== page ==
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What is the main difference between .skin and .css in

.skin is new enhancement of IDE. I have been working with .css. What is available in .skin that is not to .css

thanks, saj

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3 Answers 3

up vote 19 down vote accepted

In the skin file you can set properties of controls.

For example,

<asp:TextBox runat="server" Width="200"/>

All the TextBox controls in your application will have width 200.

You can give it a name and only the controls you like you can set them to apply a skin for example,

<asp:TextBox SkinID="MultiLineTextBox" runat="server" TextMode="MultiLine" Height="240"/>

now in a web page when adds TextBox control you can set its SkinID to be "MultiLineTextBox" as the following,

<asp:TextBox runat="server" SkinID="MultiLineTextBox"/>

and thus it will inherit the TextMode as MultiLine and the Height as 240.

To use the skin you have to add a theme to your application under the App_Themes folder and there you add the skin file, now to use this theme in your pages you have to set the EnableTheming property of the page to true, StylesheetTheme or Theme to the name of your theme. You can also set this properties in the config file.

Setting the theme in the page aspx,

<%@ Page Language="C#" AutoEventWireup="true" CodeBehind="WebForm1.aspx.cs" Inherits="WebApplication1.WebForm1" EnableTheming="true" StylesheetTheme="Your Theme Name" %>

Setting the theme in the web.config,

     <pages styleSheetTheme="Your Theme Name"></pages>
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Nice explanation: But i got an error when i try to use.. the error is..A SkinID has been specified but the page is not configured to use a page theme or stylesheet theme. This is acceptable if the theme or stylesheet theme will be set programmatically. For .css we have to give link from aspx page.. there is no type like skin when i try to give how can i access .skin file –  selvaraj Oct 28 '10 at 6:28
I updated the post to explain how to use the theme and the skin file –  A_Nablsi Oct 28 '10 at 7:36
Correct me if I'm wrong but you should use SkinID="MultiLineTextBox" attribute not only when refer to the skin in the asp:Button but also to when you define the skin. (second code line). Nice answer anyway. –  Tomas00 Feb 16 '13 at 13:11
Thanks @Tomas00 that is correct, I am updating the post. –  A_Nablsi Mar 13 '13 at 14:54
It's a nice article in the beginning i was struggled to set skin later understood clearly and getting expected result –  Smaug Apr 11 '13 at 14:16

Note that in terms of what these two things actually do there is a considerable difference. Any properties set in the .skin file are copied out to all of the page controls. An advantage to using Cascading Style Sheets is that the information is loaded and cached once. (and can be applied to multiple web pages.) Skin files can cause page bloat because all the properties set in the skin file must be merged with every affected control every time the page is rendered.

Additionally, the default behavior of the ASP.NET Theme .skin files is to override the properties of the controls being affected (this can be an unexpected behavior). For example, if you set the Width property for all ASP:Labels in your .skin file, all the ASP:Labels that use the skin file will have their Width properties set to that of the .skin file's regardless of the control's individual Width setting. To avoid this behavior, the ASP.NET StyleSheetTheme can be used to allow control-level properties to override the global .skin properties.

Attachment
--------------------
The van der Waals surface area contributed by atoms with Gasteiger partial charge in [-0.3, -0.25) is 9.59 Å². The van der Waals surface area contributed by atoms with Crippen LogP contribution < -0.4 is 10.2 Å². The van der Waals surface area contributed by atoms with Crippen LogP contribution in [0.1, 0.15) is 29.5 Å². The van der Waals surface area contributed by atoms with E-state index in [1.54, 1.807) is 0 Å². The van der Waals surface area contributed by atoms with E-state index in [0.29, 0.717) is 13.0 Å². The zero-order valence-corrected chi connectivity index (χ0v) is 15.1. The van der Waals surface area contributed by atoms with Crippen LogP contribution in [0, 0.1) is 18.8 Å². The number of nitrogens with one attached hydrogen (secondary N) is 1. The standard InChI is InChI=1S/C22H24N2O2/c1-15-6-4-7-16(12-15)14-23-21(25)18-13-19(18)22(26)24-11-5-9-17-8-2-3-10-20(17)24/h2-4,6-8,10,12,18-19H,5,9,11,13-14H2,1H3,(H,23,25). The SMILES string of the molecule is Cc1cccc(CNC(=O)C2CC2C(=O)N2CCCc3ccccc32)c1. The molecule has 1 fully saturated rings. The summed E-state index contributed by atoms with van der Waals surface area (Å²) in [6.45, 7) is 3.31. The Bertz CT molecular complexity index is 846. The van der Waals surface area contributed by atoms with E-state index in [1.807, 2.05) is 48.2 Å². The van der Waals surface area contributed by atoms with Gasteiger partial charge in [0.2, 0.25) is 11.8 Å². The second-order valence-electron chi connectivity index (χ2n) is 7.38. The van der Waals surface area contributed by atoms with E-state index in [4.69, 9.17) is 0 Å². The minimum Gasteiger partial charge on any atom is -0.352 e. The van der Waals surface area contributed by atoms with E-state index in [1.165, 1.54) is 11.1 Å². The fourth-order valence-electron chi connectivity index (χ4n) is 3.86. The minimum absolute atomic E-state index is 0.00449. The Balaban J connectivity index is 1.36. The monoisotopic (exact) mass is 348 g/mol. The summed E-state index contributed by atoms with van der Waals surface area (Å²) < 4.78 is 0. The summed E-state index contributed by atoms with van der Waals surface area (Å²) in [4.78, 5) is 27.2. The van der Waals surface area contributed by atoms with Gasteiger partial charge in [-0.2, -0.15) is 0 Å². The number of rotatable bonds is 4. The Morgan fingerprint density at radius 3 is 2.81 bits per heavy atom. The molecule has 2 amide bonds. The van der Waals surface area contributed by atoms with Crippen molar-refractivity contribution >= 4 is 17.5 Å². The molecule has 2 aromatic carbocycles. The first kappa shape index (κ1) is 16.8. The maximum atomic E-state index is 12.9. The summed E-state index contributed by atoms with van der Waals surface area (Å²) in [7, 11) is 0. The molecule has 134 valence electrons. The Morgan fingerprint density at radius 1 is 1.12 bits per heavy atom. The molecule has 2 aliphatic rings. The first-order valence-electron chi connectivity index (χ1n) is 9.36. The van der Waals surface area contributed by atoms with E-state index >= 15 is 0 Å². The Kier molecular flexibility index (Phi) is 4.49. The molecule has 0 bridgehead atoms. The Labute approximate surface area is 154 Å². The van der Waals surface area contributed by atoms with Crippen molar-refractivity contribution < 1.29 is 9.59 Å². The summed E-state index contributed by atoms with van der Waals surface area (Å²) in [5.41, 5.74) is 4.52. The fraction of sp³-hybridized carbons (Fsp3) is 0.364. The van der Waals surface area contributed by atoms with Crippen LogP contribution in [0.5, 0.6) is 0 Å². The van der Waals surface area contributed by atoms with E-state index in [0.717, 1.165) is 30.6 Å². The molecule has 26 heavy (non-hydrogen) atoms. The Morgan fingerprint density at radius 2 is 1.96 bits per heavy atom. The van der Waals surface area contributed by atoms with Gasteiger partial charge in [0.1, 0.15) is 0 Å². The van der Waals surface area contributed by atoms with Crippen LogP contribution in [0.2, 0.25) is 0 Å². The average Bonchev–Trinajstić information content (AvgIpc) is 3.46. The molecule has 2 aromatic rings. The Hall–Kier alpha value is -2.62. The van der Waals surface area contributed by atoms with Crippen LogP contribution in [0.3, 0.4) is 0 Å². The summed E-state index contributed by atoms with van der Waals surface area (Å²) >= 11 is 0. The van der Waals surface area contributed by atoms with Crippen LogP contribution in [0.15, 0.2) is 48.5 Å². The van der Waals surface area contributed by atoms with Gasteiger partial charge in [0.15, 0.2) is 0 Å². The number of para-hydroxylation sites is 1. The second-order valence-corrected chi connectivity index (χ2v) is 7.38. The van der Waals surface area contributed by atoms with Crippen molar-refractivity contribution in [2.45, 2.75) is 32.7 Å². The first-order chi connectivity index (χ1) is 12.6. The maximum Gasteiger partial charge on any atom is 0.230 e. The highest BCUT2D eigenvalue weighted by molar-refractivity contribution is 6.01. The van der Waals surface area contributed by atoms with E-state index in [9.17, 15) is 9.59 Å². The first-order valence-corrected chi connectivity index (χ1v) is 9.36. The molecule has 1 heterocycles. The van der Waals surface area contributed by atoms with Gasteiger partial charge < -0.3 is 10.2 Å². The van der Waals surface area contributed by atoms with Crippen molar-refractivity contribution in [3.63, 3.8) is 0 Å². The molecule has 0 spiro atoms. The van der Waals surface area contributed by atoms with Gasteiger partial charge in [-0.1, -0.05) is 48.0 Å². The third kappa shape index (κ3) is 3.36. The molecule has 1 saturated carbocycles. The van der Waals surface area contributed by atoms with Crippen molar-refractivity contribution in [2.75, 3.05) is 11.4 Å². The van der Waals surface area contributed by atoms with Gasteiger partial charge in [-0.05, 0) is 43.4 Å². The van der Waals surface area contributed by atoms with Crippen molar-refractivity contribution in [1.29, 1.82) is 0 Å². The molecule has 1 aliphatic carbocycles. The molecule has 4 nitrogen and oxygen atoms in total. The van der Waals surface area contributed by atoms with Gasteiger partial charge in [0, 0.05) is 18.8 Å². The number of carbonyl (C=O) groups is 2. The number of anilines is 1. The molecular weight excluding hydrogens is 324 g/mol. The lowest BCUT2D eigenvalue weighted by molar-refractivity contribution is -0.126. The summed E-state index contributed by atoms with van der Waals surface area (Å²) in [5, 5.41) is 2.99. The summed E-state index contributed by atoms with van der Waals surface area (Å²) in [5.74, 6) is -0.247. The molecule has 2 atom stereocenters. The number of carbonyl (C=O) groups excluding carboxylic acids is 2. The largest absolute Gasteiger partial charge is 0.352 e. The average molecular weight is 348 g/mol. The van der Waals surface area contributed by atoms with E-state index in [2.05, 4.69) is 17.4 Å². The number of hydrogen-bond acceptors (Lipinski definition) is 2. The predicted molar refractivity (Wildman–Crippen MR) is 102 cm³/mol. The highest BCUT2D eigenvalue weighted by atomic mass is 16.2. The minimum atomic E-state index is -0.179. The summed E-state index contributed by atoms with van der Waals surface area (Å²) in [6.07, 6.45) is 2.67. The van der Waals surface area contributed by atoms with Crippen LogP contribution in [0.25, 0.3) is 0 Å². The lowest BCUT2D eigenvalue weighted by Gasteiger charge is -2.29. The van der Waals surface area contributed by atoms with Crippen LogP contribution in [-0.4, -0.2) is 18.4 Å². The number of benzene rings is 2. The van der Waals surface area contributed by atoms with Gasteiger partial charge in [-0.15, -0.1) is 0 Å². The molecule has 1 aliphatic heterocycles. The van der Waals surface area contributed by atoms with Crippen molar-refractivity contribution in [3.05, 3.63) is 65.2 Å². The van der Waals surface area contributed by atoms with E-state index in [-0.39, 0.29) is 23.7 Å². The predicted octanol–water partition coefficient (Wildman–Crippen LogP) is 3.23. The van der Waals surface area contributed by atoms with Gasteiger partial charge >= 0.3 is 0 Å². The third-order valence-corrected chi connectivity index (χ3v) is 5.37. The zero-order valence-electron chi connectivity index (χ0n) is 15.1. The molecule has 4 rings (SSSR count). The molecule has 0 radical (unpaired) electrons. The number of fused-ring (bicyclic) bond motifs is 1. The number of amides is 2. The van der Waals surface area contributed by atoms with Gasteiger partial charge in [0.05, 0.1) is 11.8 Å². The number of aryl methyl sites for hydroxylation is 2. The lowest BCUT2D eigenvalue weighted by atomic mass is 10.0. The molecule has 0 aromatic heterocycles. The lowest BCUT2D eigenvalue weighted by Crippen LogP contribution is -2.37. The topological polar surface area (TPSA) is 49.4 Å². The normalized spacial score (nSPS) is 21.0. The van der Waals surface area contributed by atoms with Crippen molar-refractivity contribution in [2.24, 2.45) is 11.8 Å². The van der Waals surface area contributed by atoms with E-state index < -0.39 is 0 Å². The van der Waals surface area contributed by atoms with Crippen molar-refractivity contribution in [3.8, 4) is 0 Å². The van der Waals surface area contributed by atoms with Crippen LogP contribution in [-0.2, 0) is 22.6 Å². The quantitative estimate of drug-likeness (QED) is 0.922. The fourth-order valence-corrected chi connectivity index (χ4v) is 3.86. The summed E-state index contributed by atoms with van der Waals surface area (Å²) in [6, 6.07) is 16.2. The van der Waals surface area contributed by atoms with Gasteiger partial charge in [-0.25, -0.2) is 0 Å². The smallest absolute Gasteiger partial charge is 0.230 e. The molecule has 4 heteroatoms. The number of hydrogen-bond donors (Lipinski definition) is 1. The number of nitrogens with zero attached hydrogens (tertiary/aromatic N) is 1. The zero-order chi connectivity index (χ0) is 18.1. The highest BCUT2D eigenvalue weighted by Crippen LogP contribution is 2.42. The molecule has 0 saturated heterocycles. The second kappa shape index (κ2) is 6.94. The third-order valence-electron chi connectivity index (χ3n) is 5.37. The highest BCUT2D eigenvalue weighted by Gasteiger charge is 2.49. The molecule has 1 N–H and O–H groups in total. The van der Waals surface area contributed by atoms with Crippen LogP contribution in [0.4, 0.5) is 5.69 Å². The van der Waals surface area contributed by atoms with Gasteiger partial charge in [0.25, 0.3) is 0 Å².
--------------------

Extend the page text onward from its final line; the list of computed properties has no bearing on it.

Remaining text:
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I don't understand: are you saying that all compiled ASPXs get an initialisation section with all the skin properties? That's all done on the server side isn't it, and once? So why does it matter? –  Rup Oct 27 '10 at 14:45
It is done server side. However, it is done every time the page is requested; which adds some overhead. –  NotMe Oct 27 '10 at 14:49
Thanks @Chris yes, the properties are added server-side to each control, which increases the page size. –  Kit Roed Oct 27 '10 at 14:52

You can set some properties like Width even in CSS. Apart from being able to set properties that CSS cannot, there are some things you need .skin file for.

Consider an example where you need all the asp:Label controls on your page to be in blue color. A asp:Label is actually text inside a span, thats inside a hidden div. This is why we are able to set some properties like BackColor to this asp:Label and why the standard label control does not have a 'BackColor' property.

So, if you try to set font color to all ASP Labels through CSS,

then something like

Label {
color: Blue; 

Will not work. On the other hand, using a skin file you can write

 <asp:Label runat="server" ForeColor="Blue"></asp:Label>

and this will set all Labels to blue color.

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If you set the 'AssociatedControlID' property on the asp:Label then your Label CSS will work because the asp:Label will render as a label instead of a span. Also, you could define a "label" skin that applies a "label" class to the rendered span. –  Homer Jul 18 '14 at 15:06

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